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Dark latency in L.A. Confidential

Everyone loves a princess
Photo by Eamonn M. McCormack/Getty Images

the novel L.A. Confidential


Since Disney made the news cycle in the early weeks of May for its profit margin and its highest grossing animated film, it is a good time to cast a retrospective glance at James Ellroy’s L.A. Confidential, the third of four novels in the hard boiled jazz quartet series.

One way to score a major motion picture hit, as wise men like Ellroy know, is to deconstruct Hollywood feasting on itself. Since not everybody can be somebody all of the time, audiences seem to relish an actress going at it half cocked, or folksy personalities going against type as the reactionary usurper. Ellroy takes it a step farther in his graphic police procedural, (the diction is not for sensitive minds) engaging us in a gleeful deconstruction of the Walt Disney mythos, Disney himself fictionalized by Ellroy into the character of Raymond Dieterling.

Dieterling’s fantasy theme parks, his almost other-worldly megalomania, these frame the outlying scaffold of the convoluted plot. But the meat and potatoes of the action belongs to the three cops on the case. Bud White is the brawn; Ed Exley is the brain with his father’s juice to back it up; Jack Vincennes is darker, the flawed hero with an Achilles’ heel. Dudley Smith is also a police captain in the department, always in the mainframe of the action, advancing or impeding things along. A complex antagonist, Dudley saves Bud from what might have been a summary dismissal for an earlier assault on a senior officer. He also keeps his cards close to his chest.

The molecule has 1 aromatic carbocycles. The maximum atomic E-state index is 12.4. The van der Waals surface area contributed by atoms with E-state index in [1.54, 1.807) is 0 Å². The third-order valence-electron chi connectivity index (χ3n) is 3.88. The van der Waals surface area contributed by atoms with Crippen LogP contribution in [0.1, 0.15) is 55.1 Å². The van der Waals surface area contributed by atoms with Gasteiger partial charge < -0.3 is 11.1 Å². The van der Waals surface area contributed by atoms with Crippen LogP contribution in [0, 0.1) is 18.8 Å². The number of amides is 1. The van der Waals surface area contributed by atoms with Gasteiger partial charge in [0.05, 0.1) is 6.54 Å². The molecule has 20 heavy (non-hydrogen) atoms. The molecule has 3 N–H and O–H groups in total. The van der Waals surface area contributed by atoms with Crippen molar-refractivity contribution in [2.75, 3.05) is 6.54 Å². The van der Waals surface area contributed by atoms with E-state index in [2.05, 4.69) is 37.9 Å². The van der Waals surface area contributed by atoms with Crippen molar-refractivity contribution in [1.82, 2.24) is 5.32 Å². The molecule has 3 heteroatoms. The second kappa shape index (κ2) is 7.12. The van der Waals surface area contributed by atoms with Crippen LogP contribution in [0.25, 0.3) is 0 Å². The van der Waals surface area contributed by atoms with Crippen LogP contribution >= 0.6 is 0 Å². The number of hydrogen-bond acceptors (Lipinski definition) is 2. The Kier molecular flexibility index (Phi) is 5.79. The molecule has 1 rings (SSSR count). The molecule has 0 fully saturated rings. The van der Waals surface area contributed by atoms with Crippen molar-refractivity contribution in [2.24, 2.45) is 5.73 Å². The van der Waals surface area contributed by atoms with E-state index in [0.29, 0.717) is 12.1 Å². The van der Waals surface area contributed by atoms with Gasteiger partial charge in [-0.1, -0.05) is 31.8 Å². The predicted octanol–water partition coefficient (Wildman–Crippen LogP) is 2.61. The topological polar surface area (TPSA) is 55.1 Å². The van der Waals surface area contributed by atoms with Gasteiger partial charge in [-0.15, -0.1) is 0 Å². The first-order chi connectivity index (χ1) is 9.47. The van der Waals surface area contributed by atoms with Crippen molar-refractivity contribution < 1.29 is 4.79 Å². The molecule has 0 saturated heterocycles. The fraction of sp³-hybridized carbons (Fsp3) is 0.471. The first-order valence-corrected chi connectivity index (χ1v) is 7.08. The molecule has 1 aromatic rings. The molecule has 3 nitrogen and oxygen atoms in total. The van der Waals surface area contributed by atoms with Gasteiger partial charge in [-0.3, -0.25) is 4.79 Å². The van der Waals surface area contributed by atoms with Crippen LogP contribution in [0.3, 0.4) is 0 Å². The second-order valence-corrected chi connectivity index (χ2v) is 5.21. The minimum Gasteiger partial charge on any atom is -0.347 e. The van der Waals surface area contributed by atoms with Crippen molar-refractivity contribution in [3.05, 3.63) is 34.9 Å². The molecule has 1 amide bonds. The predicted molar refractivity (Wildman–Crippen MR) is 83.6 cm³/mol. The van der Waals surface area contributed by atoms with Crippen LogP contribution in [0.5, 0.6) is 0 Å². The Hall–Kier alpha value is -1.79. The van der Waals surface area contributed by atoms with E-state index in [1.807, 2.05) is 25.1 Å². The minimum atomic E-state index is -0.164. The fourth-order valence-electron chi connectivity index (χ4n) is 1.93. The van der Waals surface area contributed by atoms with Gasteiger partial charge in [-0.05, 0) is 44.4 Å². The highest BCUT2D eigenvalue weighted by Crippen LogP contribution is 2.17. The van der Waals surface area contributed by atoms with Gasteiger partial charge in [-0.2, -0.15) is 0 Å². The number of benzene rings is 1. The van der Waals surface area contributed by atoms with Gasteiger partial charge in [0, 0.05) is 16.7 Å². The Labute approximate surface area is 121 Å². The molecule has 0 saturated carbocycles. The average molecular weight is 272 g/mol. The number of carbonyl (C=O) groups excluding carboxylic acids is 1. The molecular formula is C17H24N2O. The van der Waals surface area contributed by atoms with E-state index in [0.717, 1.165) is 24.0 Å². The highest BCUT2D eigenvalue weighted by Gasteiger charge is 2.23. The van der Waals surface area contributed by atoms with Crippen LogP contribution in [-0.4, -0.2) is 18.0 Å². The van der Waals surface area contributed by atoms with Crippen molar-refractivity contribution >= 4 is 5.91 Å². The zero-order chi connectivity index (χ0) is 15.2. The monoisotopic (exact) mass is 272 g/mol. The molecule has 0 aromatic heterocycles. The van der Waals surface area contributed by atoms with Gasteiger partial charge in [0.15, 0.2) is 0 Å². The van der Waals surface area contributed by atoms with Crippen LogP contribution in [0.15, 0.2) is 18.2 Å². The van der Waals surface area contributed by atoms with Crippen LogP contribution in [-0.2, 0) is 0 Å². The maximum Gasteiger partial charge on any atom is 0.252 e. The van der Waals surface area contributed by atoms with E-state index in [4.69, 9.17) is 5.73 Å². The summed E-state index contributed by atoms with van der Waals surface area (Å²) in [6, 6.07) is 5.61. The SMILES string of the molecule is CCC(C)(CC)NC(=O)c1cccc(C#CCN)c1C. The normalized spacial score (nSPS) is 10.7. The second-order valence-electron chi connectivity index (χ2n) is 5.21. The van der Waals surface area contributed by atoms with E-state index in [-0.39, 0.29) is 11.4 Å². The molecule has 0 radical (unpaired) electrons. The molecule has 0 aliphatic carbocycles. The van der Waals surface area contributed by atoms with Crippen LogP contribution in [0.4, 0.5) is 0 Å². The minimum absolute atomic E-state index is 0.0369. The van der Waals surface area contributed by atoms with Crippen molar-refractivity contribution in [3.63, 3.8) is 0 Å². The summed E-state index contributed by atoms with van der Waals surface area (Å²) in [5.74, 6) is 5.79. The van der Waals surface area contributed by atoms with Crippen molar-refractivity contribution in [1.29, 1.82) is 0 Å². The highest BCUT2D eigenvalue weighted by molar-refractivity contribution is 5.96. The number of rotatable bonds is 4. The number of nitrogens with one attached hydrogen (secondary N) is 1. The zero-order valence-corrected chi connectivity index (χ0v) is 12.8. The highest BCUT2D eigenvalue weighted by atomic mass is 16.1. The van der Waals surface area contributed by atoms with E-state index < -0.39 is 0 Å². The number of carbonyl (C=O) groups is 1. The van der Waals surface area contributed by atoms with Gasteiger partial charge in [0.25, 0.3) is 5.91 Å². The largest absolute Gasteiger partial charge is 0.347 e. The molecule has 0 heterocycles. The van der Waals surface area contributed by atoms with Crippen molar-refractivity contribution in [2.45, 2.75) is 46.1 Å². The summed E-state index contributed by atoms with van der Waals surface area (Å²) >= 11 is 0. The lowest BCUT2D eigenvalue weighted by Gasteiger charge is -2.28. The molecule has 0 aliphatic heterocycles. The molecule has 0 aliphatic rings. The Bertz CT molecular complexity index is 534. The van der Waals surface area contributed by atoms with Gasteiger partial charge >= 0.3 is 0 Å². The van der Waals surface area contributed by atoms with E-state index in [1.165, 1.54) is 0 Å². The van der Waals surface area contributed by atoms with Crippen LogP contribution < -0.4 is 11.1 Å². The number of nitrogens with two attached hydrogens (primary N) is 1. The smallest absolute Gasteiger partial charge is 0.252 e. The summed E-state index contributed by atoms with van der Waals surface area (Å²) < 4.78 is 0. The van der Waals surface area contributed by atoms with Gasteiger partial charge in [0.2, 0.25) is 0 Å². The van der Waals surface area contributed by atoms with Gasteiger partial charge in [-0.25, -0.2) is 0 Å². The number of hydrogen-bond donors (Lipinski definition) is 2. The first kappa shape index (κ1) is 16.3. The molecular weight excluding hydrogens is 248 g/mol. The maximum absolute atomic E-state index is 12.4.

Chapters 1 through 13 open with contract hits, jabs and punches, old ties and new associations fomented, but the heart of the action lies in a massacre at a coffee shop named the Night Owl, for which a group of black men are wrongly fingered and killed. This weighs on the conscience of each cop in different ways, all three realizing something is off: Jack, nagged by high end pornography, utilizes his tattle contacts; Ed, nagged by his father’s old cases, pursues the past, even while this has consequences for Inez, a Latino assault victim, and Lynn, a high end escort modeled on Veronica Lake.

Every secret gets more horrific than the last, leading back to the days of Dieterling’s past, the events that formed his ambition and claim to fame as an animator.

Americans have an obstinate belief in the might of their moral conviction, which is why Mickey Mouse, his cohorts, caught fire in the first place. We’re fascinated by a latency Ellroy exposes for what it is. A fairy tale.

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